Don't trash broken stuff; send it back"Rather than just sending your broken stuff to a landfill, pack it up and ship it back to the manufacturer with a letter asking for a new one. You will be amazed by the results." Technophilia: 15 ways to get more out of Pandora"I've got 15 ways to get better music - and better performance - out of Pandora." Control spending with the 30-day rule"For the next thirty days, think whether you really want the item, but do not buy it." Geek to Live: Get local copies of your online research (del.icio.us, digg or Google Notebook)"Sure, storing your data on the web is great for from-any-online-computer access, but in an age of cheap, enormous hard drives and powerful desktop search, why not replicate the data you keep on the web to your computer?" Geek to Live: Improve your web site with Google Analytics"I've tried practically every free web site stats analyser under the sun - and none has come close to the utility, richness and depth of Google Analytics." Hack Attack: Side-by-side Windows and Mac OS with Parallels"Using the previously-mentioned virtual machine software, Parallels Desktop for Mac ($US79.99), you can run Mac OS X and Windows (XP, Vista, you name it) side-by-side." How to create the grunge effect with Photoshop"Veerle's blog offers a helpful tutorial on creating a grunge look in an image in Photoshop..." Hack Attack: Get more from Google Desktop"I love Google Desktop as a desktop search app, but I'm more interested in it as an application launcher first and search tool second."


You can free yourself from stress caused by the "burden of perfection" by embracing imperfection, according to the Daily Cents weblog. The post discusses these ideas from a female perspective, but a lot of the ideas are just as applicable to both sexes. For example:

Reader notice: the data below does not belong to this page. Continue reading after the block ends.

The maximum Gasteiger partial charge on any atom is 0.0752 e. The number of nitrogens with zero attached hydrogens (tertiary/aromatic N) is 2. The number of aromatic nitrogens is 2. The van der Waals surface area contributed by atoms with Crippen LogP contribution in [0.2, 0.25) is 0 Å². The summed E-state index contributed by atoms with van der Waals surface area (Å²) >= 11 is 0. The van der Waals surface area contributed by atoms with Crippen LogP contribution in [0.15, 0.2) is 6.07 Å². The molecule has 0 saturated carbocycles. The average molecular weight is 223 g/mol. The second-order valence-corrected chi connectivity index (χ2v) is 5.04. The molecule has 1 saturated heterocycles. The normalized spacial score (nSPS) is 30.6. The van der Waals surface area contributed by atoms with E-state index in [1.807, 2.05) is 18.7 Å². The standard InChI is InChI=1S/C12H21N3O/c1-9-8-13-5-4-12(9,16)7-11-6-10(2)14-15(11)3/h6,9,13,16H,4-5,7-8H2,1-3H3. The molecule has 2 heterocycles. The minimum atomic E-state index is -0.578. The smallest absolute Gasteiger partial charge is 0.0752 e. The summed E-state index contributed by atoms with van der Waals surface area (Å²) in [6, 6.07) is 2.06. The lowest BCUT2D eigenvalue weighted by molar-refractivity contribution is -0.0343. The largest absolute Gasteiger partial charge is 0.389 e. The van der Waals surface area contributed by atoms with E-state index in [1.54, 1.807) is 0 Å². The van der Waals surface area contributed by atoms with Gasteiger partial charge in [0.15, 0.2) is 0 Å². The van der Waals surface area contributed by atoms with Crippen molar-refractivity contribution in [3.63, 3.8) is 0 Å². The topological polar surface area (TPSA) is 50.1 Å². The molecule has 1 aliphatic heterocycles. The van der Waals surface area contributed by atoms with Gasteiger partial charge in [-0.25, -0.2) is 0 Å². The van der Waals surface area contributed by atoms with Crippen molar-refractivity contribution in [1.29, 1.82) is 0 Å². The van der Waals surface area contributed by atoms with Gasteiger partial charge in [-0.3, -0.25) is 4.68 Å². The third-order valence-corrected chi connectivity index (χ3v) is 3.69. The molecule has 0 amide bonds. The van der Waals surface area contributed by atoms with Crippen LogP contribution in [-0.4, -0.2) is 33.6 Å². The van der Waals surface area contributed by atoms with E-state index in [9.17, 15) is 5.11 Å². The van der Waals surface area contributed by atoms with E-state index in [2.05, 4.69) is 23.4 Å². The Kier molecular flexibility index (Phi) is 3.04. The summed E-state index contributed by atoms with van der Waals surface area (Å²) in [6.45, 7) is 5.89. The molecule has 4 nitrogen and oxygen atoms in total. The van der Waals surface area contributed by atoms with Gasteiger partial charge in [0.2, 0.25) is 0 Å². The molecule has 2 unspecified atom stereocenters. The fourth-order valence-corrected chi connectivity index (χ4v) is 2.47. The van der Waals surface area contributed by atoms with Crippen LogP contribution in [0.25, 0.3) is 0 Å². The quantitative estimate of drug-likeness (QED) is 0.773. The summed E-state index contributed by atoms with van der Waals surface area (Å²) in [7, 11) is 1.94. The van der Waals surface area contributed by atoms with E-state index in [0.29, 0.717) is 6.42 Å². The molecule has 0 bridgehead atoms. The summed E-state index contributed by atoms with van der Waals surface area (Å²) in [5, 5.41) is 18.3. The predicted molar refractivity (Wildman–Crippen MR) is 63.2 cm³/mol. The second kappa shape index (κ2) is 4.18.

A lot of pressure if self-imposed - This was a great point made by Leslie Bennetts and illustrated poignantly with an anecdote about her friend, a successful lawyer, who broke down and decided to quit her job after she was informed that it was her turn to bake cupcakes for her child's class.

The author suggests that becoming an imperfectionist—or at least embracing the the idea that not everything needs to be perfect—can dramatically lower your stress levels, and I think we can all agree with that.

Imperfection -- and other great thoughts


Some of the best stuff here at Lifehacker happens not in posts, but in reader comments. The wisdom of this crowd surpasses that of any other community on the 'net, and now we're making it easier than ever to stalk follow your favourite commenters. Next time you see a comment on Lifehacker US that's brilliantly illuminating and life-changing? Click the "Follow Commenter" link next to it.


If you've ever had to give a presentation in front of a crowd, you know it can be challenging and scary. The Quick Sprout weblog offers 10 killer tips on how to communicate effectively in front of an audience, big or small. Some lessons presenters should live by.